Friday, October 17, 2008

Operation Black Friend

I must admit when I saw the heading "Will You Be My Black Friend?" in a recent (next month's) GQ Magazine, I knew it was to get people's attention and it worked, I decided to read the article.
There were moments of reflection, rolling-of-the-eyes and afterwards, that of understanding. This writer (Devin Friedman) decided to pose this question on "Craigslist" which got some hilarious actions and rightfully so, most folks thought he was pulling a stunt. But for me, I read this article because I remembered a discussion I had with someone who's like brother-in-law (he married into the family to a cousin of mine) during the last 4th of July weekend. I'll call him "J."

J has friends of various ethnicities (as do I) and he was trying to set me up with at least one of them. I don't know what it is about newlyweds who think everybody have to get married right away. But I digress. The pictures of some of his guy friends led to a discussion about race. J told me one of the things he despises is when some white guys are relating to each other in a normal way, only to get to him at work (or social functions) then try to appeal to his black side by being how can I say this, "urban."

Friedman's article reminded me of that conversation as he debated within himself and his wife on how to relate to "black people" or to be politically correct, African-American folks. They even thought of what to wear to a party while his wife said she never saw a black woman dressing like a "Tomboy." Gosh, these folks were really out-of-the-loop. Black women have different styles; what makes white women think we are a monolithic group?

But in the end, he found out that black people are just normal after all and it's not like a "9/11 Commission." We're not going to interrogate you to death or you need a 100-page book to understand us. It ain't that serious. But just for pointers (because I know I have readers of all backgrounds), here is how you can start your own "Operation Black Friend:"

  1. Be Yourself: If you've never greeted your white counterparts with "what's cracking," "What up" among other lingos, don't try that with a black person; he/she will see right through it. A simple "hello" or "hi" will be just fine. The same goes with hugs. Don't start now with being cool. If you don't get how black guys give each other hugs, a simple handshake will do. But if you're the "blue-eyed soul brother" (think Jon B., Robin Thicke and for old schoolers, Michael McDonald), you should know how to just "relate."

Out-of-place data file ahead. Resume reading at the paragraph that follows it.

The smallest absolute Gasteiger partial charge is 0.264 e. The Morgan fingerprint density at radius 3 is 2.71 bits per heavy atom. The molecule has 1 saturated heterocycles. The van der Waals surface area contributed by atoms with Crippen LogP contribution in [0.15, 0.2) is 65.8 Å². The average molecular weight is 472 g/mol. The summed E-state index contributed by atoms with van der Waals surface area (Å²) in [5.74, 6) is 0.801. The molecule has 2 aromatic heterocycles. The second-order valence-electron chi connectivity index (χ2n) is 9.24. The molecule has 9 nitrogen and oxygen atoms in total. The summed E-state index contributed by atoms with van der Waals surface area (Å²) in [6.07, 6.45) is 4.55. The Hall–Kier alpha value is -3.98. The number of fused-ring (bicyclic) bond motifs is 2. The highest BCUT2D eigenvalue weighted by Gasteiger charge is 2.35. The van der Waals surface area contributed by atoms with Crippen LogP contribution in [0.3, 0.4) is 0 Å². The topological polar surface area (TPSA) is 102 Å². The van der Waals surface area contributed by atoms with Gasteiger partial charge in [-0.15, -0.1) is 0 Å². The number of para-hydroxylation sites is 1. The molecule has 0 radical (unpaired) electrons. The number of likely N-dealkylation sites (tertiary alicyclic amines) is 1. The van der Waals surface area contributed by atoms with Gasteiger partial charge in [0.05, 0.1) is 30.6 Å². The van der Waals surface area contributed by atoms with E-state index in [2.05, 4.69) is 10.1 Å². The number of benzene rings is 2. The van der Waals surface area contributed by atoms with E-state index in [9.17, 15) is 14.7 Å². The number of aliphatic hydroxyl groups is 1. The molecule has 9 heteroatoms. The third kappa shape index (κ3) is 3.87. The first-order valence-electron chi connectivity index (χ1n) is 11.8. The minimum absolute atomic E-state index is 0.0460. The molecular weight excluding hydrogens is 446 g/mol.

2. Hair Matters: As the writer found out, don't be asking us if you could touch our hair when we don't know you like that. The last sentence was a bit urban. So here it is in Queen English speak: You have to be a FRIEND already (and give it about six months to a year) to feel our hair. We know we have different texture of hair than white folks but don't look at the hair when we have a different hairstyle than the ones you're used to seeing us as if it was some alien object. Just compliment it and say "nice hairdo" and move on.

  3. Easy on Race Conversations: Don't think every time you get with us, you have to get in a conversation about race. It is even draining for us. We don't talk about the "trials and tribulations of the black men" all the time. Black people like pop-culture just like white folks. We like Jon Stewart, Steven Colbert and for ladies (and some black men who won't admit to it), we love "Sex And The City." Just be well-informed BUT it won't hurt if you've caught up on some "In Livin Color."
  4. Drop the Stereotypes: When you meet a black person, let the person be an individual starting from a clean slate. Don't EVER assume because that "assume" theory is true; you make ASS-U-ME. Not all black people eat chicken (well, that's open to debate), some are vegetarians or as Tyler Perry said once, some of us do eat "salmon." We don't all look alike and we don't dress alike. We don't all like hip-hop. I had a black college roommate once who thought R&B music was boring and only listened to Heavy-metal rock (but I teased her a few years she spent at an Iowa college took away her black card). Trust us, some of us like Bon Jovi, Aerosmith, etc. The aforementioned singers Jon B., Thicke, McDonald don't count as WHITE MUSIC. So is Hall & Oates or the Average White Band. Honorable mention: Justin Timberlake (we still have mixed feelings about him after the whole Janet "wardrobe malfunction" thing).

So those are a few pointers I can think of right now but they should help with expanding your horizon on your mission of "operation black friend."

Tags: Will You Be My Black Friend?, GQ Magazine, Devin Friedman, Operation Black Friend